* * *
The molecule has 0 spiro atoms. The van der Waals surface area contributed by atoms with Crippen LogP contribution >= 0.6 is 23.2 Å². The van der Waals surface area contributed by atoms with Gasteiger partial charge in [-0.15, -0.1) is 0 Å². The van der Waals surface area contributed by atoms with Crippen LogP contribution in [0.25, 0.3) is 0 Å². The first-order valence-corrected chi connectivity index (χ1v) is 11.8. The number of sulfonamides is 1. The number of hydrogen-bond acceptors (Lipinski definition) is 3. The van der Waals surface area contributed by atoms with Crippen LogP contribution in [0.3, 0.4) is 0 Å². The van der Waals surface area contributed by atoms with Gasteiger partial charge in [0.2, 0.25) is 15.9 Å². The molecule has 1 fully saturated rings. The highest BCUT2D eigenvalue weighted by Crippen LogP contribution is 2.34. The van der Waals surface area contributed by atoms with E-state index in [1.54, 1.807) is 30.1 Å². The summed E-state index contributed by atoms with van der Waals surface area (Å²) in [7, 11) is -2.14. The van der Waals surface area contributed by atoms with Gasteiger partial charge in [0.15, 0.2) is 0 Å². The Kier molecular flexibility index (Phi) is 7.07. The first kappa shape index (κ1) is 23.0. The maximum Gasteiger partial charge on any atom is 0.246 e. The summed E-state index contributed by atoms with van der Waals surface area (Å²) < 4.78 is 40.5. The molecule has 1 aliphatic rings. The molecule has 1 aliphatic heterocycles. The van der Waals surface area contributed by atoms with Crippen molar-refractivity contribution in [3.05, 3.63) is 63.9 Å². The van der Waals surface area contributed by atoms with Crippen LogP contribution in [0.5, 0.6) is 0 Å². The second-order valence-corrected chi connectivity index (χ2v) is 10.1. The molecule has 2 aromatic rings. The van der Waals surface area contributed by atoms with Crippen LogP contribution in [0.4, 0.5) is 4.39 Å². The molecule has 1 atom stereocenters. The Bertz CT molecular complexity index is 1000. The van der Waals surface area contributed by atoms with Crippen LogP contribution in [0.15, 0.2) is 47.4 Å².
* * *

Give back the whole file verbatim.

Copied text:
The molecule has 0 spiro atoms. The van der Waals surface area contributed by atoms with Crippen LogP contribution >= 0.6 is 23.2 Å². The van der Waals surface area contributed by atoms with Gasteiger partial charge in [-0.15, -0.1) is 0 Å². The van der Waals surface area contributed by atoms with Crippen LogP contribution in [0.25, 0.3) is 0 Å². The first-order valence-corrected chi connectivity index (χ1v) is 11.8. The number of sulfonamides is 1. The number of hydrogen-bond acceptors (Lipinski definition) is 3. The van der Waals surface area contributed by atoms with Crippen LogP contribution in [0.3, 0.4) is 0 Å². The van der Waals surface area contributed by atoms with Gasteiger partial charge in [0.2, 0.25) is 15.9 Å². The molecule has 1 fully saturated rings. The highest BCUT2D eigenvalue weighted by Crippen LogP contribution is 2.34. The van der Waals surface area contributed by atoms with E-state index in [1.54, 1.807) is 30.1 Å². The summed E-state index contributed by atoms with van der Waals surface area (Å²) in [7, 11) is -2.14. The van der Waals surface area contributed by atoms with Gasteiger partial charge in [0.15, 0.2) is 0 Å². The Kier molecular flexibility index (Phi) is 7.07. The first kappa shape index (κ1) is 23.0. The maximum Gasteiger partial charge on any atom is 0.246 e. The summed E-state index contributed by atoms with van der Waals surface area (Å²) < 4.78 is 40.5. The molecule has 1 aliphatic rings. The molecule has 1 aliphatic heterocycles. The van der Waals surface area contributed by atoms with Crippen molar-refractivity contribution in [3.05, 3.63) is 63.9 Å². The van der Waals surface area contributed by atoms with Crippen LogP contribution in [0.5, 0.6) is 0 Å². The second-order valence-corrected chi connectivity index (χ2v) is 10.1. The molecule has 2 aromatic rings. The van der Waals surface area contributed by atoms with Crippen LogP contribution in [0.4, 0.5) is 4.39 Å². The molecule has 1 atom stereocenters. The Bertz CT molecular complexity index is 1000. The van der Waals surface area contributed by atoms with Crippen LogP contribution in [0.15, 0.2) is 47.4 Å².